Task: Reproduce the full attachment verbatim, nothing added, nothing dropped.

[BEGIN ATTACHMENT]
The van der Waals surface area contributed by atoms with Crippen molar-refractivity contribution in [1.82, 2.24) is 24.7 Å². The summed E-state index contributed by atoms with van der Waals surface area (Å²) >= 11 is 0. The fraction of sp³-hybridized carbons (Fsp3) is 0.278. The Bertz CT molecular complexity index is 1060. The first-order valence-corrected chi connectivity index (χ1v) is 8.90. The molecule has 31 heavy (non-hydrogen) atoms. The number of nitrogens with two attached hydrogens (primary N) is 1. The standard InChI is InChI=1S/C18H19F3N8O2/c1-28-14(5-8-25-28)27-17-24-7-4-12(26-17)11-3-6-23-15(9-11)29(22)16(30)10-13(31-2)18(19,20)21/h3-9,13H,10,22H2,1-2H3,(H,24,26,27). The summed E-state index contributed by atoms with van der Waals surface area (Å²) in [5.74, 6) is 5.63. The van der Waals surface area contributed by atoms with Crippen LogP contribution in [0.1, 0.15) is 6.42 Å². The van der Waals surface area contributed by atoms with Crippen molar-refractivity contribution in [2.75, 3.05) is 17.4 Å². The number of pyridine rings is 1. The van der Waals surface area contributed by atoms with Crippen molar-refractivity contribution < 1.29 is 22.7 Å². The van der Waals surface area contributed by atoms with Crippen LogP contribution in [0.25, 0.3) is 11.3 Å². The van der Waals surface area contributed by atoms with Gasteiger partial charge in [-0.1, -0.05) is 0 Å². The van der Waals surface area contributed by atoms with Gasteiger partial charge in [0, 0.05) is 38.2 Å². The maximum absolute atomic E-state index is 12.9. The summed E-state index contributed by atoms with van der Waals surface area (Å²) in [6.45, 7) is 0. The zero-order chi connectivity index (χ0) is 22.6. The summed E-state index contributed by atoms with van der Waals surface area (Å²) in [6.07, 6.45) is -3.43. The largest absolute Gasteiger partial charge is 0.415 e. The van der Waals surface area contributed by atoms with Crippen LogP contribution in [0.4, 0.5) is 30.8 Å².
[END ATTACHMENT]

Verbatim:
The van der Waals surface area contributed by atoms with Crippen molar-refractivity contribution in [1.82, 2.24) is 24.7 Å². The summed E-state index contributed by atoms with van der Waals surface area (Å²) >= 11 is 0. The fraction of sp³-hybridized carbons (Fsp3) is 0.278. The Bertz CT molecular complexity index is 1060. The first-order valence-corrected chi connectivity index (χ1v) is 8.90. The molecule has 31 heavy (non-hydrogen) atoms. The number of nitrogens with two attached hydrogens (primary N) is 1. The standard InChI is InChI=1S/C18H19F3N8O2/c1-28-14(5-8-25-28)27-17-24-7-4-12(26-17)11-3-6-23-15(9-11)29(22)16(30)10-13(31-2)18(19,20)21/h3-9,13H,10,22H2,1-2H3,(H,24,26,27). The summed E-state index contributed by atoms with van der Waals surface area (Å²) in [5.74, 6) is 5.63. The van der Waals surface area contributed by atoms with Crippen LogP contribution in [0.1, 0.15) is 6.42 Å². The van der Waals surface area contributed by atoms with Crippen molar-refractivity contribution in [2.75, 3.05) is 17.4 Å². The number of pyridine rings is 1. The van der Waals surface area contributed by atoms with Crippen molar-refractivity contribution < 1.29 is 22.7 Å². The van der Waals surface area contributed by atoms with Crippen LogP contribution in [0.25, 0.3) is 11.3 Å². The van der Waals surface area contributed by atoms with Gasteiger partial charge in [-0.1, -0.05) is 0 Å². The van der Waals surface area contributed by atoms with Gasteiger partial charge in [0, 0.05) is 38.2 Å². The maximum absolute atomic E-state index is 12.9. The summed E-state index contributed by atoms with van der Waals surface area (Å²) in [6.45, 7) is 0. The zero-order chi connectivity index (χ0) is 22.6. The summed E-state index contributed by atoms with van der Waals surface area (Å²) in [6.07, 6.45) is -3.43. The largest absolute Gasteiger partial charge is 0.415 e. The van der Waals surface area contributed by atoms with Crippen LogP contribution in [0.4, 0.5) is 30.8 Å².